At home, I don't usually like to peel a lemon every time I need a lemon twist unless I need lemon juice as well. The very outside layer of the peels of citrus fruits is epicuticular wax—a complex mix of hydrocarbons that prevent moisture loss from the rest of the fruit. Cut off even a tiny section of this protective skin, and the rest of fruit will dry up in a hurry.

So instead, I simply pour a bottle of lemon extract into an atomizer and pump a spritz over the top of my drink.


Aren't extracts full of foul chemicals?

For something to be called an extract, the flavor component of the product has be derived from the actual original food product. Consider lemon extract. The fruits are peeled en masse at a factory that produces lemon juice and the peels are then either allowed to sit in a solvent (like alcohol) or heated until their oils naturally release. The oils are then spun in a centrifuge and checked for purity using a gas chromatograph before they are bottled and added to ethanol and sold as lemon extract.

That's not to say all extracts are of equal quality. The industry gets paid big bucks to add tiny amounts of terpenes, esters, aldehydes, and the like (all naturally occurring in citrus peels) to tweak the flavor profiles of their extract.

If a flavoring is made from something other than the original food it's supposed to represent, the product will be labeled "flavoring," "artificial," or "imitation". To read the law yourself click here. If you're still not convinced, you can always make your own lemon extract by simply steeping lemon zest in high-proof alcohol.

Of course, no amount of science beats a real taste test. In my experience, commercial lemon extract doesn't quite match up to a real lemon peel, but it's worth it for the convenience value.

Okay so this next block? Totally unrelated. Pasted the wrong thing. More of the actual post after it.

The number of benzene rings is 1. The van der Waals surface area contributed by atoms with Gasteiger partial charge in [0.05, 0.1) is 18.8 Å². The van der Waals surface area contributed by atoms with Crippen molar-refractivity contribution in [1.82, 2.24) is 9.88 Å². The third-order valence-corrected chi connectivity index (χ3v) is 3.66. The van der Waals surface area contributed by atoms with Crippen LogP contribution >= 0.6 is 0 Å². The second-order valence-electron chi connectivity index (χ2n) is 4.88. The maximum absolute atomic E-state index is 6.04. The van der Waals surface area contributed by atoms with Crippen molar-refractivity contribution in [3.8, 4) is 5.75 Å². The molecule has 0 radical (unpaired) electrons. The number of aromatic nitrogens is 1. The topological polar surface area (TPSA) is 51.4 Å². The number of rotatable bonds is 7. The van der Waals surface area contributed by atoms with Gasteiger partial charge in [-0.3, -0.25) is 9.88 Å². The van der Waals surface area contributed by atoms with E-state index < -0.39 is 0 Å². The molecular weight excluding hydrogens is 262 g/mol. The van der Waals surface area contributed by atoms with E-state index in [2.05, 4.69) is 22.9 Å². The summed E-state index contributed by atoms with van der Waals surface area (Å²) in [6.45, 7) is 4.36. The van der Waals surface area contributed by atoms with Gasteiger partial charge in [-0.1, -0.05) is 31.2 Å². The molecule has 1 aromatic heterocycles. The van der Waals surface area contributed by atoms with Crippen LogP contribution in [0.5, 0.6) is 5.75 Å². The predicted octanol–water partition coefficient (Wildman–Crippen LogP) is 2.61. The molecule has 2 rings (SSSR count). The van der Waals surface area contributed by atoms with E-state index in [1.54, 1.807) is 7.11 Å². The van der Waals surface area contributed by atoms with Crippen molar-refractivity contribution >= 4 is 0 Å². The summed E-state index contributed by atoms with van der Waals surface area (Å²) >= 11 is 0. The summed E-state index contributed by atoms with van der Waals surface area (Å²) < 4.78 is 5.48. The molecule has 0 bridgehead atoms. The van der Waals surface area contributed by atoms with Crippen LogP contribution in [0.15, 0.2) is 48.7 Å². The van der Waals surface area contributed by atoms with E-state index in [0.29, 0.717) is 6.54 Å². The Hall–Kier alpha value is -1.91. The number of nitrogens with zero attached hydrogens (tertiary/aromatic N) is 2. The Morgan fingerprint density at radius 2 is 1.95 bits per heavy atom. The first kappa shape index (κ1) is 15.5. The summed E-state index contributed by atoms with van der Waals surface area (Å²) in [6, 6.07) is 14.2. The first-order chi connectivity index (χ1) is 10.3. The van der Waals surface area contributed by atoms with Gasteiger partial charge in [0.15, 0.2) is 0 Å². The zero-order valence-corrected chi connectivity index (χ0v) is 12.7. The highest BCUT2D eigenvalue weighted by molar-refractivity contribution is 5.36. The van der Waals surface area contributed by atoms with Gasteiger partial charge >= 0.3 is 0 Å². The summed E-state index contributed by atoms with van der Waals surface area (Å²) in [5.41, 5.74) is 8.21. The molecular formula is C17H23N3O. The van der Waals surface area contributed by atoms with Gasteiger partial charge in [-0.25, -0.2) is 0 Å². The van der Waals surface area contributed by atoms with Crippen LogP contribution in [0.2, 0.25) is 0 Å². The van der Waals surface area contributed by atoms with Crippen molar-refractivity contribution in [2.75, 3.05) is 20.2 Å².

Here's the real power of this technique: lemon peels have been shown to heighten the perception of sweetness. And so has vanilla. Using an atomizer with extract—whether homemade or store-bought—gives you the ability to add a wallop of flavor with just a tiny spritz. Maybe toss a few black peppercorns and some dried bitter orange peels into the bottle if you want to get even more complex.

6. Or use frozen juice

I get this question a lot. Is it ok to freeze citrus juice? And the short answer is: yes, but don't expect it to be the same as freshly-squeezed.

We've already discussed how all citrus juices change immediately after squeezing. Enzymes in the juice activate and slowly produce limonin, a bitter compound that eventually makes the juice taste pretty, well, bitter.

Unfortunately, freezing citrus juice will not deactivate the enzymes that cause bitterness, but it will slow down their activity significantly.

I would recommend against freezing orange juice because it's unlikely the juice will fully freeze within the 30 minutes before bitterness becomes noticeable. But lemon, lime, and grapefruit juices should hold well in the freezer. Freeze these juices in 1-ounce ice cube trays for easy use later on.

One reminder: if you do freeze juice, its likely to lose some volatile aromas to sublimation.* To refresh the juice before using it, simply add the juice of a fresh fruit for each ice tray full of frozen juice and squeeze the oils out of the peel into the juice. This is also a great trick for bolstering bottled juices if that's all you have access to.

*The conversion of a liquid directly into a gas, without passing through the liquid phase. This happens in very cold and dry environments, like a freezer.

7. Or pre-make infused citrus syrup

In bartending circles, a lemon-peel-infused simple syrup is known as an Oleo Saccharum. These syrups were originally used in punches as a base of flavor. Michael Dietsch has written about oleo saccharum before here on Serious Eats..

Although most folks recommend muddling lemon peels to express their oils, innovative bartender Jeffrey Morgenthaler discovered that the muddling step is actually unnecessary.

This is a shot of orange peels just after muddling (left) and after resting for a couple hours (right). Notice how the sugar turns syrupy. A few more hours, and all the solid sugar will turn to syrup. Muddling optional. Andrew Cameron

Here's why I think is Jeff's technique works. It's similar to what happens when you salt a steak. When an imbalance of sugar between inside and outside of the lemon peels exists, some water gets pulled from the peels via osmosis. As water leaves, many of the fruit's cells rupture, which then releases oils into the mix. Although oil isn't directly soluble in sucrose, the syrup ends up thick enough that the oil stays dispersed within.